Wow, I am totally amazed how people are not really understanding food costs. I am not personally in the food business..but I have been around relatives and friends operations over the years..in San Franciso, New York, Wash DC and various locales in Europe...I have looked at this website with great interest..everybody has an opinion about how things should be in their mind (I am the same way). However trying to understand how folks think at times..every new start up has to find their way and figure out their  price point based on type and quality of product and if they want to go organic and concentrate on a certain customer. If a restaurant decides to go for a certain type of food i.e. such as Dilly Deli then price point is going to be a lot different than a corporate thing. All this concern about the cost is reflected in what they sell..if you are really concerned about it then by all means go to a corporate. However think about the quality and quantity you are getting...So what if the food is too much..get a to go box! I am sure they have such a thingthen you have eaten 2 meals for approx 10 bucks - Not such a bad deal after all. 2 people going out for 25-30 is not so bad..I did the crazy thing of ordering a mediumj pizza with a couple sides from a chain last night during the snow storm..I threw away $27 plus a 5 dollar tip for crap food (I guess I have to do that once in while to appreciate what we have in this town for moderately priced good food). I would think their foods costs would be quite a bit higher than say a diner..organic meat products and vegetable with be far higher than a run of the mill hamburger..it's just a case of zeros.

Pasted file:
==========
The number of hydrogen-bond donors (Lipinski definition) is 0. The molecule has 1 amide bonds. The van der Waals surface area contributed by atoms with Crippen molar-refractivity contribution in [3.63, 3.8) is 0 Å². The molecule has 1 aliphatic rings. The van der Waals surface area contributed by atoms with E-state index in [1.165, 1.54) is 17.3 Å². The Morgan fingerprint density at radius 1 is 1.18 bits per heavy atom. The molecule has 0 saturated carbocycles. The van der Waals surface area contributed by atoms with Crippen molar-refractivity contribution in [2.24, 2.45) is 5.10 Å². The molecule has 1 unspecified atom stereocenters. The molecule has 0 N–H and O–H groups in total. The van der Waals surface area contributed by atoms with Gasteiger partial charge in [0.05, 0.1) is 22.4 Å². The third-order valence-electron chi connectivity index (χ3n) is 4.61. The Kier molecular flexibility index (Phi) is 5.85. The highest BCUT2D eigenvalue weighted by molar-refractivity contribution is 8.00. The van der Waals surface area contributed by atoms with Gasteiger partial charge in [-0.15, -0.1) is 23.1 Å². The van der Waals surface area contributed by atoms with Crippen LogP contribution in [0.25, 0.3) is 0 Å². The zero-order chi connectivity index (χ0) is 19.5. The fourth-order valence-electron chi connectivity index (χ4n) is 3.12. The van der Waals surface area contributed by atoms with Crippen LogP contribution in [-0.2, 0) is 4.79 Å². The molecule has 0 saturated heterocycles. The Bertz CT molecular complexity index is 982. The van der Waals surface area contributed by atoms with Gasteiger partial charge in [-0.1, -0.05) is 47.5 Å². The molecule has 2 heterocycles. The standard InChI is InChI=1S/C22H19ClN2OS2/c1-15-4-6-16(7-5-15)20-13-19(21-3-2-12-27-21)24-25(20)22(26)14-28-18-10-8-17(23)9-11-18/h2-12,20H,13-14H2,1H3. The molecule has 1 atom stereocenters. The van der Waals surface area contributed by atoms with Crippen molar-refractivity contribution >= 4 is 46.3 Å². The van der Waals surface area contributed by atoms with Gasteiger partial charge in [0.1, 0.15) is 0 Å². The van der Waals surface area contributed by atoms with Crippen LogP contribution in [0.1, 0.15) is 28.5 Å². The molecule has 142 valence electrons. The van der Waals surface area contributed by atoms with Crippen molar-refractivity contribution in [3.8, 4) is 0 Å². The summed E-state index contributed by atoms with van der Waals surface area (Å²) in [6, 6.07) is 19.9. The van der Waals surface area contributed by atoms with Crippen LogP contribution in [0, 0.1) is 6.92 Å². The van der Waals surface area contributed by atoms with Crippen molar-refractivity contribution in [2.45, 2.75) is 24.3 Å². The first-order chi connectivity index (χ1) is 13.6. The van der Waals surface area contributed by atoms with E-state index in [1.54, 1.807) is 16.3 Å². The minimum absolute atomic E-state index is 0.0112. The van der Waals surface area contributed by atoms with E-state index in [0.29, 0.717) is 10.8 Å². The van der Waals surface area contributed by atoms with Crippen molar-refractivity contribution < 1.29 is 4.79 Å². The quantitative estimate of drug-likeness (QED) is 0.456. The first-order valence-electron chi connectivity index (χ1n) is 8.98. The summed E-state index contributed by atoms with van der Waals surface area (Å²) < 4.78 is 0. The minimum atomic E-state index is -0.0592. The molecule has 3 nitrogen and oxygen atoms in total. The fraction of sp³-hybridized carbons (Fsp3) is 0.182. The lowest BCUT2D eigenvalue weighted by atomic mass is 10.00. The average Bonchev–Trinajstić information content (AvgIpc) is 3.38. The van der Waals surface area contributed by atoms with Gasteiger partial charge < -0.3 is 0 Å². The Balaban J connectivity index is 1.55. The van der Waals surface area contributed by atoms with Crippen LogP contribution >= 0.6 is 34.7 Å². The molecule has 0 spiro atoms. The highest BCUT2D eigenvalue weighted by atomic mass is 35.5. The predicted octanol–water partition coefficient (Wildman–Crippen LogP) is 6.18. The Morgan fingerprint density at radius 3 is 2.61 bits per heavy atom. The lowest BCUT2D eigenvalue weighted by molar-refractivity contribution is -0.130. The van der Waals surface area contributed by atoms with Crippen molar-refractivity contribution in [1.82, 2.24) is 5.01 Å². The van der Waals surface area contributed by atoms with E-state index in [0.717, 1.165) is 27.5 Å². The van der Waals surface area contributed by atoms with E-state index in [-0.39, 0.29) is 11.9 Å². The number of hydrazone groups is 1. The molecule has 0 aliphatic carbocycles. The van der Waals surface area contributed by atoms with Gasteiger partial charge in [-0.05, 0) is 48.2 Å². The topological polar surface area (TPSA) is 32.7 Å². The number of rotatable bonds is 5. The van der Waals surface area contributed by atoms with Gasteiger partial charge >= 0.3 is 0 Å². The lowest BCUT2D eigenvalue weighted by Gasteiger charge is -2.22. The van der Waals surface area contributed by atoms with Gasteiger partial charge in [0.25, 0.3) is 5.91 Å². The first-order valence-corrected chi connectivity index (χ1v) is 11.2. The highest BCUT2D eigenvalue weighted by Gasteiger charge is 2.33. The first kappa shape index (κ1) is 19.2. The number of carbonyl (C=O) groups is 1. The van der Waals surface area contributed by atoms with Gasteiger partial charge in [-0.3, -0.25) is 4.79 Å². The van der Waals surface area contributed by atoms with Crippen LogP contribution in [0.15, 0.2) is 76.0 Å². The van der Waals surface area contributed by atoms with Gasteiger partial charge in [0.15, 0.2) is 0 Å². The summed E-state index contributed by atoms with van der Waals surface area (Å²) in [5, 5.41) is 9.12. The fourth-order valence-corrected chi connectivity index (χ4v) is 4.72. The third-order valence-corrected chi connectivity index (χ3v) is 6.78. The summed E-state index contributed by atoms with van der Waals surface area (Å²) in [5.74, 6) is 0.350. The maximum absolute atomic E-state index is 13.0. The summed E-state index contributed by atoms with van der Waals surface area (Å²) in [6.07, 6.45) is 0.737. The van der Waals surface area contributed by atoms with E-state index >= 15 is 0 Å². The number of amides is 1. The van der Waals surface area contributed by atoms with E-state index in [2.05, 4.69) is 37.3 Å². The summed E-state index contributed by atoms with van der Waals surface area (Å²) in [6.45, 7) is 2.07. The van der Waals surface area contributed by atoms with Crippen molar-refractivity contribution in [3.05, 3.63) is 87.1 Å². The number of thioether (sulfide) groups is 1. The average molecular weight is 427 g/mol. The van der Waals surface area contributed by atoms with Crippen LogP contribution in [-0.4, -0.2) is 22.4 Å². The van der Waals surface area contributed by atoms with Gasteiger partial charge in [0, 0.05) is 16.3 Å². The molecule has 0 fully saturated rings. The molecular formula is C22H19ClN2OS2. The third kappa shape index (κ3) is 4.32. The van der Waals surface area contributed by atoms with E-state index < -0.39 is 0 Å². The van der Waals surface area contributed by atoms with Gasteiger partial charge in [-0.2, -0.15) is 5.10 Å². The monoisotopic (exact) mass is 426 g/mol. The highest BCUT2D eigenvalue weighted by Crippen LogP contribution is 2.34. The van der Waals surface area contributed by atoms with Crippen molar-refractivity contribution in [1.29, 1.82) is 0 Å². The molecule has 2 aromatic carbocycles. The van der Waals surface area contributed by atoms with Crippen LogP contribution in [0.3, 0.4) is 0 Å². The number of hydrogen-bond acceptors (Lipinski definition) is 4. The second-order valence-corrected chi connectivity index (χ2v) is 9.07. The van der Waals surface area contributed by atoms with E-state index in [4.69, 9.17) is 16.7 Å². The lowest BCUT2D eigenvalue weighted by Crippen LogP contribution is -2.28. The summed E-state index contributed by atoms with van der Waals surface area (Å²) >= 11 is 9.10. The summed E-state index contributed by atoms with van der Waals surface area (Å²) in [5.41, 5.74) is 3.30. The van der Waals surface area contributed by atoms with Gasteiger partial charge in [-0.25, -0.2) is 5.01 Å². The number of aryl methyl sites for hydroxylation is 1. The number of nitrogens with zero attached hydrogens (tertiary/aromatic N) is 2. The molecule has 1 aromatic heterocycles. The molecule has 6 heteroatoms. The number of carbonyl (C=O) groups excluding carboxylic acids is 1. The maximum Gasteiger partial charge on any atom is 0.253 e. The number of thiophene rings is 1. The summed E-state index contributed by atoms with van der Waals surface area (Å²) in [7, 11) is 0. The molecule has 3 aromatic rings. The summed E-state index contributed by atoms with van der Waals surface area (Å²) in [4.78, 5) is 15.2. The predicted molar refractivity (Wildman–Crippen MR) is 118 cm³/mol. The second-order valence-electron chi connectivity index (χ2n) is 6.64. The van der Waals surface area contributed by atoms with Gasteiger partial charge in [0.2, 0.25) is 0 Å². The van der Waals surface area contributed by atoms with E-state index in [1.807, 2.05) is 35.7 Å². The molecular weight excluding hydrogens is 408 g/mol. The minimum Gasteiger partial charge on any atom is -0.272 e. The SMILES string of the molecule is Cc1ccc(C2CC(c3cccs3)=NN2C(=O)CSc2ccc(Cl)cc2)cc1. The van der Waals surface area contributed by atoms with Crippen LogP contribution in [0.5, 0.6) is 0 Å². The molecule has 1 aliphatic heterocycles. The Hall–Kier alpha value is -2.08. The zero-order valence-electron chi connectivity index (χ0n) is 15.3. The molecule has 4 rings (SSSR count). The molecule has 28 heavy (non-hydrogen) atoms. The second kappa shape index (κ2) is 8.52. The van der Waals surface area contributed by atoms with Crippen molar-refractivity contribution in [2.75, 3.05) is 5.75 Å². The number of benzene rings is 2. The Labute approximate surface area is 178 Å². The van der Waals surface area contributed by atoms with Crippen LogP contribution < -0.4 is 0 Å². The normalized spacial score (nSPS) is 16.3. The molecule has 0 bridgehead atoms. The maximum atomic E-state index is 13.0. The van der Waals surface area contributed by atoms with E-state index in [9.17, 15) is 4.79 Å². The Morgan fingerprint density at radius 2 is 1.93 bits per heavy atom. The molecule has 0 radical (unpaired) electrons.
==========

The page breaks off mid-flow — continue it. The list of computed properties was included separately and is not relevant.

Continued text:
Talking about waitstaff if a non issue for a Deli..wait staff is paid pretty bad its the tips that count..Food costs from meats, cheeses, fruit and veg, grocery items,paper products, beverages and not even talking about utilities..Be thankful that a small business does that because it actually provides employment..think about that before you think about stiffing them.